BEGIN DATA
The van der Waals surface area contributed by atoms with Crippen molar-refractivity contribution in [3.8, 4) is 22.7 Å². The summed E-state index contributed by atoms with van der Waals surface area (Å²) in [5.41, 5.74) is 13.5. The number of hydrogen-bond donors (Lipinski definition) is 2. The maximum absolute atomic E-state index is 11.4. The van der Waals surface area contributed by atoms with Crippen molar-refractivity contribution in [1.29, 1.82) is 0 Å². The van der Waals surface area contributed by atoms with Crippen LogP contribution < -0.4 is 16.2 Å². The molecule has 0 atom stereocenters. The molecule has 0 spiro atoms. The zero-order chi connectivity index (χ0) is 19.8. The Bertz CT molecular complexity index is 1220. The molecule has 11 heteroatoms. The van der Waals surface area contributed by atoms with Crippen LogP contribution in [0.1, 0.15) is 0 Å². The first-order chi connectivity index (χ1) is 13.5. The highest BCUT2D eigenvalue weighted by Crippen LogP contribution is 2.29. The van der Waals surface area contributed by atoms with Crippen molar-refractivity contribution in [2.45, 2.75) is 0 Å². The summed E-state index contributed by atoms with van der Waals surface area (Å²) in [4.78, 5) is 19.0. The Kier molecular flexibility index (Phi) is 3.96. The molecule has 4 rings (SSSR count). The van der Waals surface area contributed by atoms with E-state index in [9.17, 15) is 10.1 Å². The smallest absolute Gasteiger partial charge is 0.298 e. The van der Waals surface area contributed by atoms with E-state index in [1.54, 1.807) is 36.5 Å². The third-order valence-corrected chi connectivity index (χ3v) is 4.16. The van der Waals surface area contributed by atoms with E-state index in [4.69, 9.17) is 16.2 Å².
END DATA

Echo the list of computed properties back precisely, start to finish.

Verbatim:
The van der Waals surface area contributed by atoms with Crippen molar-refractivity contribution in [3.8, 4) is 22.7 Å². The summed E-state index contributed by atoms with van der Waals surface area (Å²) in [5.41, 5.74) is 13.5. The number of hydrogen-bond donors (Lipinski definition) is 2. The maximum absolute atomic E-state index is 11.4. The van der Waals surface area contributed by atoms with Crippen molar-refractivity contribution in [1.29, 1.82) is 0 Å². The van der Waals surface area contributed by atoms with Crippen LogP contribution < -0.4 is 16.2 Å². The molecule has 0 atom stereocenters. The molecule has 0 spiro atoms. The zero-order chi connectivity index (χ0) is 19.8. The Bertz CT molecular complexity index is 1220. The molecule has 11 heteroatoms. The van der Waals surface area contributed by atoms with Crippen LogP contribution in [0.1, 0.15) is 0 Å². The first-order chi connectivity index (χ1) is 13.5. The highest BCUT2D eigenvalue weighted by Crippen LogP contribution is 2.29. The van der Waals surface area contributed by atoms with Crippen molar-refractivity contribution in [2.45, 2.75) is 0 Å². The summed E-state index contributed by atoms with van der Waals surface area (Å²) in [4.78, 5) is 19.0. The Kier molecular flexibility index (Phi) is 3.96. The molecule has 4 rings (SSSR count). The van der Waals surface area contributed by atoms with E-state index in [9.17, 15) is 10.1 Å². The smallest absolute Gasteiger partial charge is 0.298 e. The van der Waals surface area contributed by atoms with E-state index in [1.54, 1.807) is 36.5 Å². The third-order valence-corrected chi connectivity index (χ3v) is 4.16. The van der Waals surface area contributed by atoms with E-state index in [4.69, 9.17) is 16.2 Å².